Outline for May 30, 1997

  1. Greetings and Felicitations
    1. UCD students: everything except final report due next Friday, and that is due 2 weeks from Friday
    2. NTU students: homeworks 1, 2, and 3 no later than June 6, please!
  2. Verification technique: Hierarchical Design Methodology (HDM)
    1. Break system into hierarchy of abstract machines
    2. Specify each as (set of) modules using SPECIAL: primitive V-functions give value of state variable, and derived V-functions give value computed from value of state variable; O-functions cause state transitions; and OV-functions do both
    3. Stage #1: Interface definitions:
      • decomposed into a set of modules each of which manages some object (collection of V-, O-, OV- functions)
      • general security requirements formulated: for PSOS, Detection Principle (no unauthorized acquisition of information) and Alteration Principle (no unauthorized alteration of information)
    4. Stage #2: Hierarchical Decomposition
      • Modules arranged in linear hierarchy
      • Consistency of structure, function names verified
    5. Stage #3: Module Specification
      • develop formal specifications for each model
      • verify internal consistence and global assertions (including representation of basic security requirements); for PSOS, the above 2 principles are expressed in terms of read/write capabilities
    6. Stage #4: Mapping Functions
      • define these to describe the state space at one level in terms of the state space of the level beneath it (i.e., i-th level V-functions related to (i-1)-st level V-functions by expressions
      • verify consistency of mapping functions with specifications and decompositions
    7. Stage #5: Implementation
      • implement and verify modules, from lowest to highest; verify as you go
  3. Verification technique: UCLA Secure Kernel Method
    1. Top-level specifications
    2. Abstract level specifications
    3. Low level specifications
    4. Code satisfying specifications; formulate the specifications in terms of abstract machine with states and transitions satisfying:
        protected objects may be modified or read only by explicit requests
      • all accesses must be authorized
    5. Then verify code implementation satisfies the low-level specifications, and all levels are consistent
  4. VAX VMM Security Kernel Goals
    1. Meet A1 requirements
    2. Run on commercial hardware without special modifications (other than microcode changes for virtualization)
    3. Provide software compatibility for VMS and ULTRIX-32 applications
    4. Provide acceptable level of performance
  5. Kernel Overview
    1. Several virtual machines on one VMM Security Kernel
    2. Architecture, microcode had to be extended to support this; runs only on some VAXen (8530, 8550, 8800, 8810)
    3. VMs assigned access class (secrecy class + integrity class) based on BLP and Biba; supports ACLs on objects too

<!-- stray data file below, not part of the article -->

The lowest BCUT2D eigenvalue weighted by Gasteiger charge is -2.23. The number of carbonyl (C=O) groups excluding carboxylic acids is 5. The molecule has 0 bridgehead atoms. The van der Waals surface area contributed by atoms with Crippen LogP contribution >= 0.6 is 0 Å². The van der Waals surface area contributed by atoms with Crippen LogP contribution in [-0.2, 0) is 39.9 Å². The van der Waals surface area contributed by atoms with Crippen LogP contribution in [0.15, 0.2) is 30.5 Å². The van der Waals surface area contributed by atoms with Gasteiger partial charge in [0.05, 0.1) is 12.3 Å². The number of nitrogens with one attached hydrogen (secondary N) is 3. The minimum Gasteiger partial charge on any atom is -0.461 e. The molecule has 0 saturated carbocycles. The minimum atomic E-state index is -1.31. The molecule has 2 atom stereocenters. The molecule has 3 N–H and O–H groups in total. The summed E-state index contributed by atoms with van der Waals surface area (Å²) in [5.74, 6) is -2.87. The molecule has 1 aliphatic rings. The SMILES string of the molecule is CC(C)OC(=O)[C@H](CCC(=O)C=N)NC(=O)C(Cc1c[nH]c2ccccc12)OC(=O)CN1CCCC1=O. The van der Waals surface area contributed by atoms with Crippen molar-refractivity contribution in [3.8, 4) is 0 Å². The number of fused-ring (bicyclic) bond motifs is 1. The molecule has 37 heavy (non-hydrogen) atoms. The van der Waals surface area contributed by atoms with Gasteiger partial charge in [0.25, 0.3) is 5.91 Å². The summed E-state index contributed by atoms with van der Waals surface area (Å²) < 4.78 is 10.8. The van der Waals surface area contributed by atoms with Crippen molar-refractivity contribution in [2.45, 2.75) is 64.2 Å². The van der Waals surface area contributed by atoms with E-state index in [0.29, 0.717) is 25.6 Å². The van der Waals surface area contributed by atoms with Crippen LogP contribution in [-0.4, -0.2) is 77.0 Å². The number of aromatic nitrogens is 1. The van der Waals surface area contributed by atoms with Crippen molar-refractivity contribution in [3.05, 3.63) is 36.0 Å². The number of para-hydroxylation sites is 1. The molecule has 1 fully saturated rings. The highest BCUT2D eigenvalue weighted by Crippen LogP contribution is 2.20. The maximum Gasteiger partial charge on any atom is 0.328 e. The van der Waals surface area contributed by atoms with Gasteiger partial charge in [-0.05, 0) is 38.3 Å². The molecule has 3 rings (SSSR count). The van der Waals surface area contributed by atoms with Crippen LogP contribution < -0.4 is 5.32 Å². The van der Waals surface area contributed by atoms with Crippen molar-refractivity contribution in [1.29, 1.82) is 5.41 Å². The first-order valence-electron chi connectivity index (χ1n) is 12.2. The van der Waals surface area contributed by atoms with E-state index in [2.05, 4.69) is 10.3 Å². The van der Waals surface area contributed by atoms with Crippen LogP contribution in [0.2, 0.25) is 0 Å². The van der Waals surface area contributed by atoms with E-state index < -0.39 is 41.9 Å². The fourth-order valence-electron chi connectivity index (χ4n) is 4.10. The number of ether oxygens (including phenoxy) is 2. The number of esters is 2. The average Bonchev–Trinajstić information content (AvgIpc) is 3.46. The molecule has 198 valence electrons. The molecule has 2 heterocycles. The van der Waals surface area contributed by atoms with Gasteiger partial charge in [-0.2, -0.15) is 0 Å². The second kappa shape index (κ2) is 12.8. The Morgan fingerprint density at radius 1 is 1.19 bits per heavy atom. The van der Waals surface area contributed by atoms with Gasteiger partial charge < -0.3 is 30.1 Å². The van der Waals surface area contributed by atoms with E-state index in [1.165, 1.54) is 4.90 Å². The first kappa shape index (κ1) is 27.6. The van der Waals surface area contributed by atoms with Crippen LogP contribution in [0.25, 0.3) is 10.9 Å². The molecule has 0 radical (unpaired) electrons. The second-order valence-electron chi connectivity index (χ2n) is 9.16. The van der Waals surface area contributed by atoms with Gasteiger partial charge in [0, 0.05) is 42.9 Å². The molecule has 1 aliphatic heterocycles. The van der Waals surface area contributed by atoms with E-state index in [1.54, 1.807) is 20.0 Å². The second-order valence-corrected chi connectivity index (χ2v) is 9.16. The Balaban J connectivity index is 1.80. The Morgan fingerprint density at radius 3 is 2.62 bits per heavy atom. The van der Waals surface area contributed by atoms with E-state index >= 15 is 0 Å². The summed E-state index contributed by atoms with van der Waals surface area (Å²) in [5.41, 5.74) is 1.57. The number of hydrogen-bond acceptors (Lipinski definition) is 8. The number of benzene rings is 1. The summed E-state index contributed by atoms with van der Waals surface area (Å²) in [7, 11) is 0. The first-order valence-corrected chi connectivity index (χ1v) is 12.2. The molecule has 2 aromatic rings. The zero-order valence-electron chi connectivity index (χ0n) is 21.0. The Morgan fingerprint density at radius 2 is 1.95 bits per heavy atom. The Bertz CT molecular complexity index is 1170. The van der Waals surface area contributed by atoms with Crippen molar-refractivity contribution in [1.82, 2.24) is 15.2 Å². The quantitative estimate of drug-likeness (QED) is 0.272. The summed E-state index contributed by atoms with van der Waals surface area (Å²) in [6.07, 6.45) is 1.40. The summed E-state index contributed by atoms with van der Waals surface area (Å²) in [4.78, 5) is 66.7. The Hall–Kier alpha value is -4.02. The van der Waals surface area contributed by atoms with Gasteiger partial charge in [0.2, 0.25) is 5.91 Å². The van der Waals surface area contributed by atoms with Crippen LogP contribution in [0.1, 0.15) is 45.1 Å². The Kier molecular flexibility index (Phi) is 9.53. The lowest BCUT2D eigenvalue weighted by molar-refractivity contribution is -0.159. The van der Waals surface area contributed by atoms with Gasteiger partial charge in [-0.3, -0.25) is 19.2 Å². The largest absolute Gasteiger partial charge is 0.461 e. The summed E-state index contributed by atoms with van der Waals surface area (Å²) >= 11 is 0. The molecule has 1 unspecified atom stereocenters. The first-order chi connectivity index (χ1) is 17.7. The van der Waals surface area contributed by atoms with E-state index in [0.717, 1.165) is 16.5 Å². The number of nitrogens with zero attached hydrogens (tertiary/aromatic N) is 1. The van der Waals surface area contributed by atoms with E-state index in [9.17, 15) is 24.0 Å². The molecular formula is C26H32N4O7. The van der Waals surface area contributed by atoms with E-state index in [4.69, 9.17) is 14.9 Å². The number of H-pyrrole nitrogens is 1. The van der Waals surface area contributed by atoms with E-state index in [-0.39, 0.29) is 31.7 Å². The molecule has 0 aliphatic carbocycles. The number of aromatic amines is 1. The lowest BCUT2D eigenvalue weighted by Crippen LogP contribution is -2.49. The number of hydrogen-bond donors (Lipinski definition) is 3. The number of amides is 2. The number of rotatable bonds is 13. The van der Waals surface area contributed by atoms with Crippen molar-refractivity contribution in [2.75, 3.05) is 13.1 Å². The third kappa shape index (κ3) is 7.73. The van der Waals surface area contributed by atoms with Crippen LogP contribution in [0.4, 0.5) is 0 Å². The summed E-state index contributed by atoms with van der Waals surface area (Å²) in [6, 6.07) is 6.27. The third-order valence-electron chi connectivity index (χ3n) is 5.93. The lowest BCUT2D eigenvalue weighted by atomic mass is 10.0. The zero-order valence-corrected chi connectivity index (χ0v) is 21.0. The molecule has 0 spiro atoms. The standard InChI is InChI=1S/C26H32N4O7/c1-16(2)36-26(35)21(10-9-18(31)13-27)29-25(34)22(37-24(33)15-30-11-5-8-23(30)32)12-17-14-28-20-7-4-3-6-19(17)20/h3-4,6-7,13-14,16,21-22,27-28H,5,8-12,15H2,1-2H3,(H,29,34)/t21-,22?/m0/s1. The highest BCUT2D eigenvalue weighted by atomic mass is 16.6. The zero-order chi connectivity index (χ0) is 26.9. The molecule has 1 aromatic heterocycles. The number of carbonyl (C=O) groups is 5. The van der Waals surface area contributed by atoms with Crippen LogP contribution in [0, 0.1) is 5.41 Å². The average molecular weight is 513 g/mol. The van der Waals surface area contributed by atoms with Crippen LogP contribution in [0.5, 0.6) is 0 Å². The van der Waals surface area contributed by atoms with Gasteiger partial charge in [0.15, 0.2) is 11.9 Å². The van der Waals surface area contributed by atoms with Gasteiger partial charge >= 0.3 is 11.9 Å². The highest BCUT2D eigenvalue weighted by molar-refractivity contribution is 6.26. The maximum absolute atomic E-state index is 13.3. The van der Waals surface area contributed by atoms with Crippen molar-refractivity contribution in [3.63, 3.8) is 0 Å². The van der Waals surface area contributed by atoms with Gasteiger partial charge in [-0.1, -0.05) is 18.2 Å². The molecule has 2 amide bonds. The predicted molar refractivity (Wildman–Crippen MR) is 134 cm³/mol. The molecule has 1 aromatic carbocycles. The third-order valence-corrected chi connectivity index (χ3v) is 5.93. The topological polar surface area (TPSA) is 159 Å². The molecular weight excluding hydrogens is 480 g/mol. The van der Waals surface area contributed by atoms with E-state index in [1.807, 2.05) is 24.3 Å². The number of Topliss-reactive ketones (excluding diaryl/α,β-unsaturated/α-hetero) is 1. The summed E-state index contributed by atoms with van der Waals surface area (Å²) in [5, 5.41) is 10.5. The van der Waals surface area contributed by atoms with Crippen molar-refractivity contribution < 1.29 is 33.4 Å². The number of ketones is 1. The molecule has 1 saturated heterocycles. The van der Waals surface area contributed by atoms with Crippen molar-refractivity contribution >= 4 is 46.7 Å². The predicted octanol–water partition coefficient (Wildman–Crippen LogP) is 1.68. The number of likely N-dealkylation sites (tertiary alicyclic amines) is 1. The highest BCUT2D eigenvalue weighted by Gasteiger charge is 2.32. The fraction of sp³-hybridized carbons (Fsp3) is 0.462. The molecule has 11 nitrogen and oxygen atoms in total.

6. Design Approach
    1. Decision to use VMM to enable ULTRIX, VMS to run with no changes, rather than redesign either or both
    2. Ring compression technique: needed five rings (VM: user, supervisor, VM executive, VM kernel, real kernel) but had four(real machine: user, supervisor, executive, kernel). Added a bit to the PSL and made executive, kernel both be in real executive ring
    3. Subjects: users, VMs. User uses trusted path to reach a server (part of the kernel itself) to connect to a VM. If authorized, server session suspended, VM takes over communication line
    4. Objects: real devices, access to which is controlled by the TCB; disk and tape volumes, under control of VM ("exchangeable volumes") or VAX Security Kernel ("VAX security kernel volume"), which is a flat file system used by the security kernel or to create virtual disk volumes.
    5. Access Classes: equal => seclvl(A) = seclvl(B), seccat(A) = seccat(B), intlvl(A) = intlvl(B), intcat(A) = intcat(B);
      A dominates B iff: seclvl(A) >= seclvl(B), seccat(A) contains seccat(B), intlvl(A) <= intlvl(B), intcat(A) is contained in intcat(B)
      A can read B only if A dominates B, and A can write to B only if B dominates A.
    6. Privileges: user (really, operator, sys managers, and security managers) privileges (turn auditing on/off, changing passwords, assigning access classes, mount volumes, etc.) and VM (dismount volumes, activate and deactivate other VMs; change ACLs if class permits). Done through trusted path.
    7. Layers (from lowest to highest)
      1. VAX hardware
      2. modified microcode for virtualization
      3. hardware interrupt handlers
      4. lower-level scheduler; for real system
      5. I/O services: device drivers controlling real I/O devices
      6. VM-physical space manager: manages physical memory, assigns it to VMs
      7. VM-virtual space manager: shadow page tabvles used by VM page managers
      8. higher-level scheduler
      9. audit trail
      10. files-11 Files: subset of ODS-2 file system, used by VMS; all files must be preallocated and contiguous volumes: registries of objects, implements volumes
      11. virtual terminals: physical terminal lines, virtual terminals
      12. virtual printers: VM printers, labelling of output
      13. kernel interface: virtual I/O & security function controllers (loading virtual disks onto virtual drives)
      14. secure server/virtual VAX: implements trusted path/emulates sensitive instructions
        ---------security perimeter---------
      15. virtual machine OS: virtual machine's OS
      16. users

Notes by Christina Chung [MSW] [PS]
You can get this document in Postscript, ASCII text, or Framemaker version 5.1.
Send email to cs253@csif.cs.ucdavis.edu.

Department of Computer Science
University of California at Davis
Davis, CA 95616-8562

Page last modified on 6/4/97